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Friday, June 26, 2009

Media-Whore D'Oeuvres



"Neda Agha-Soltan is the lovely 26-year-old woman who has become the martyred face of the Iranian people. A lover of pop music, she was heading home from a music lesson last week when the car she was riding in was stuck in traffic caused by the demonstrations in Tehran. She got out for some fresh air, and was shot in the chest, apparently by a member of the Basij, the much-feared, government-backed militia that patrol the streets beating, arresting, and sometimes shooting peaceful demonstrators. Instead of apologizing or attempting to make amends for her murder, Iran's government prohibited her mosque from holding a memorial service, and told her family members they couldn't have a funeral. She was engaged to be married.
Soraya Manutchehri was an Iranian wife brutalized by her husband, falsely accused of adultery, and stoned to death by villagers empowered by a corrupt local mullah shortly after the Islamic revolution led by Ayatollah Khomenei in 1979. Her death is the subject of a haunting new movie, The Stoning of Soraya M. that is being released this weekend in cities across the United States. If you see this brilliant film, be prepared to be disturbed. You will also emerge with a newfound admiration for Shohreh Aghdashloo, the accomplished Iranian-American actress who plays Zahra, the aunt of Soraya, and the heroine of this film, and also for all the independent-minded women of Iran. I reviewed this movie for Politics Daily in May. Since then, I met Aghdashloo at a reception in Washington, where she spoke to a spellbound audience about her experience in making a movie about the plight of women in her homeland. She had seen a film of an actual stoning two decades earlier, and when Cyrus Nowrasteh, the Iranian-American director, called to inquire about her availability, she simply asked what took him so long." (PoliticsDaily)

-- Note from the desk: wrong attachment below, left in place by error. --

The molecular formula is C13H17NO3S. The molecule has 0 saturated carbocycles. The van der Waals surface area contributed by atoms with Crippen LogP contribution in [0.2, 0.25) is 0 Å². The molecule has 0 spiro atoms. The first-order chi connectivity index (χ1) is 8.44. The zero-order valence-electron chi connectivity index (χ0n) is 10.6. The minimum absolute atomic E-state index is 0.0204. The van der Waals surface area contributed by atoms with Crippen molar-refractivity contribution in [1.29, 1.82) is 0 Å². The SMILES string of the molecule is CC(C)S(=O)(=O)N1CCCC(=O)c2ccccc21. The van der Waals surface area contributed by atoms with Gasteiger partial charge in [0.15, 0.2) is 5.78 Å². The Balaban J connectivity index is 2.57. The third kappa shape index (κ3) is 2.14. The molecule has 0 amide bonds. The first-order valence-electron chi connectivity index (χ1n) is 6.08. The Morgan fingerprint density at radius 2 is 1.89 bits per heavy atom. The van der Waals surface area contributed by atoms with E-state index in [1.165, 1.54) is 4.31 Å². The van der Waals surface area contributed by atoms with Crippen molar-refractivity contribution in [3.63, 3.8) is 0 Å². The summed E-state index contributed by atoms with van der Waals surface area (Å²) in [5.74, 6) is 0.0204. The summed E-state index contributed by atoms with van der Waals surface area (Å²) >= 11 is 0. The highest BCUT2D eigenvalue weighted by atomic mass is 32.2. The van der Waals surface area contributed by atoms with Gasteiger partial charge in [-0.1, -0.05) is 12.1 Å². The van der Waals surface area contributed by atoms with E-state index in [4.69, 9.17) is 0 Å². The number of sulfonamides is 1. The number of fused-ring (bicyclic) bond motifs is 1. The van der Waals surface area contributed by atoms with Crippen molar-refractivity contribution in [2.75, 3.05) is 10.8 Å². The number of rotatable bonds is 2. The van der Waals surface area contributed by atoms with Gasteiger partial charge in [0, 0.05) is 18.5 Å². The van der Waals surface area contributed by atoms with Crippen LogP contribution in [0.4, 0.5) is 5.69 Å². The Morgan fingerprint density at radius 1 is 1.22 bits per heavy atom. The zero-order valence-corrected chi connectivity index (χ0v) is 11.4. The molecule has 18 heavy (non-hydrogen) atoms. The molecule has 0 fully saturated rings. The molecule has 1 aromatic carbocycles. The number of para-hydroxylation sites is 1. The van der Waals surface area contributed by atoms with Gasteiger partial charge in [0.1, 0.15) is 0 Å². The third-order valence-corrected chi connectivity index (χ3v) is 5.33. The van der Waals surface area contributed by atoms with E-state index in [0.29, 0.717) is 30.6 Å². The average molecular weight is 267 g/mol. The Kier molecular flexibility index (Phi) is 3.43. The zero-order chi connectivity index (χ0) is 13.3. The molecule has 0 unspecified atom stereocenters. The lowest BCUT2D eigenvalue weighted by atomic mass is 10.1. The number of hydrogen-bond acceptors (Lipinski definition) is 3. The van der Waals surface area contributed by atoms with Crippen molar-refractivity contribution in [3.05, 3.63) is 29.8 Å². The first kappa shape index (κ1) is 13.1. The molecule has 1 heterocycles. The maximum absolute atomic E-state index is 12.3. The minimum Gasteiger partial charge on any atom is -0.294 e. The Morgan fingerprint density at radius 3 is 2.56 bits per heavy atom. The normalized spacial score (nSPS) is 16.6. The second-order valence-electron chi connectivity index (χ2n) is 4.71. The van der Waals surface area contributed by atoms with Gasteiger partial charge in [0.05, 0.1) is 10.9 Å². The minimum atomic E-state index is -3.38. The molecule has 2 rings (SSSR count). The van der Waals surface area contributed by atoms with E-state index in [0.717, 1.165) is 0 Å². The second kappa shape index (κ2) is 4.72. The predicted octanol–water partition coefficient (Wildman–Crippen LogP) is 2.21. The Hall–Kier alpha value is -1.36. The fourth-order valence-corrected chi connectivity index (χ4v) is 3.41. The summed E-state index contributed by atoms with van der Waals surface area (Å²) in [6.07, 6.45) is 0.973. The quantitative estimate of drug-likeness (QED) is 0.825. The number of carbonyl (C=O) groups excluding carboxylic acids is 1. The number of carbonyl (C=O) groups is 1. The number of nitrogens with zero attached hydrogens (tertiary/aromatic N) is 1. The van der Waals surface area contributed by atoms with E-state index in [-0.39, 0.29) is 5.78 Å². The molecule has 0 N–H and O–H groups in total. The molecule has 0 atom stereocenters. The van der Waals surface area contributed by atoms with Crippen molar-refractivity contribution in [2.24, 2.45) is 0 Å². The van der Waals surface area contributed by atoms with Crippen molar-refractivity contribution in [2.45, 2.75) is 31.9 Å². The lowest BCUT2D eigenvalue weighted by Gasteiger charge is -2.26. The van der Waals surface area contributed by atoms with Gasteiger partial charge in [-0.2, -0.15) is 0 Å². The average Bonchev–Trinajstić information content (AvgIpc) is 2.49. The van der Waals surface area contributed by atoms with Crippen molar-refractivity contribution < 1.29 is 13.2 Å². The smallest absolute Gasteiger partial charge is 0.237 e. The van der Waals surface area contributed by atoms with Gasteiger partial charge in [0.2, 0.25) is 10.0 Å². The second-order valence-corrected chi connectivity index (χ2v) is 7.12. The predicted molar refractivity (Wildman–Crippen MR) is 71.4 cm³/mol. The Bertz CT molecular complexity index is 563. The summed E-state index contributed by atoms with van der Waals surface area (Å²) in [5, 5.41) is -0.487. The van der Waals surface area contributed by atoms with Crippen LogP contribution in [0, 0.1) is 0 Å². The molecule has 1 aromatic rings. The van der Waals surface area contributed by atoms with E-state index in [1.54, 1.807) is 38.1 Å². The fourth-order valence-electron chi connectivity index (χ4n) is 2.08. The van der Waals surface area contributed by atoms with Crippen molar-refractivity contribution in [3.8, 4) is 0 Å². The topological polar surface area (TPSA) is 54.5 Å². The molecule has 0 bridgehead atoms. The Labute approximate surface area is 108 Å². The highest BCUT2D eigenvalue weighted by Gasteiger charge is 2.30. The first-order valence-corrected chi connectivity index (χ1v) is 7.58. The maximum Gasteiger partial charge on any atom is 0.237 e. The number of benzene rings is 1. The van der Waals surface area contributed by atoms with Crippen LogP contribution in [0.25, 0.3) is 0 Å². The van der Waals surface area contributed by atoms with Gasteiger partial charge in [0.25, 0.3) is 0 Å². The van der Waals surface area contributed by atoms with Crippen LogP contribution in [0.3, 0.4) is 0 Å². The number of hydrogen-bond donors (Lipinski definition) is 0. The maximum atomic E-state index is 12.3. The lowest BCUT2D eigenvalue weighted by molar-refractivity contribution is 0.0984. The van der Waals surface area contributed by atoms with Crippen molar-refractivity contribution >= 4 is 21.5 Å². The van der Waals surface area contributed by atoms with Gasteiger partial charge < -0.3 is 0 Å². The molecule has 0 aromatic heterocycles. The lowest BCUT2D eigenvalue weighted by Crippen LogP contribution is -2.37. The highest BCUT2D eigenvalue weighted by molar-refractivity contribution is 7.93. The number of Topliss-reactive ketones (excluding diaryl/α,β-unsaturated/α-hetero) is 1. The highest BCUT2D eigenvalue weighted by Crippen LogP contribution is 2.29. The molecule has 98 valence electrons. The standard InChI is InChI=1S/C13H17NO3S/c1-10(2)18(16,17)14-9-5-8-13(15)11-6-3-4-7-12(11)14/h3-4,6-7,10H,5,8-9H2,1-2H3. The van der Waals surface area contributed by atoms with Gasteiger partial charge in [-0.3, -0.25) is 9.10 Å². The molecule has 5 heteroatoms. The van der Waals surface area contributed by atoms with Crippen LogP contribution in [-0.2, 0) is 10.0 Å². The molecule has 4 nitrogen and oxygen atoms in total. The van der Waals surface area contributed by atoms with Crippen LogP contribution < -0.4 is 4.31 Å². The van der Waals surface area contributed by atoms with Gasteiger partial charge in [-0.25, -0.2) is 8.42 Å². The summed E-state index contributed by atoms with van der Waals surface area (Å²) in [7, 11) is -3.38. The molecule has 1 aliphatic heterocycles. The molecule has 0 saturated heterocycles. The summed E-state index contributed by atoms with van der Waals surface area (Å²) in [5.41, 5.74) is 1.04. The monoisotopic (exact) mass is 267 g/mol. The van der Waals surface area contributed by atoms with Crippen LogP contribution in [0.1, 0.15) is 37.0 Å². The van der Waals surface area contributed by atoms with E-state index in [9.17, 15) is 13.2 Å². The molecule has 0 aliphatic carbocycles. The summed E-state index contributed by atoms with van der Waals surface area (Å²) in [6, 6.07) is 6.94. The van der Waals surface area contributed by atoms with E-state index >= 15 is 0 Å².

"The reason Michael mattered -- continues to matter -- is because he was one of the first truly international stars. Not just transatlantic, not just big in Japan: He was global. The obvious effect was economic. Michael opened markets around the world; he made the world safe for MTV (after first making MTV safe for nonwhite performers, it should be said). He sold records and sold-out tours everywhere. He was, by most accounts, a gracious guest and a kind ambassador. Most importantly, in this moment before communication was instant and cheap, Michael was one of the most powerful access points to American culture from abroad -- his star didn't tarnish at the same rate elsewhere. Perhaps it was the wonder and magic of his music or the subversive hue of his skin that exempted him from accusations of cultural imperialism. Michael belonged to the world -- in part (as illustrated in this Three Kings scene that I've written about elsewhere) because America gave him up." (ForeignPolicy)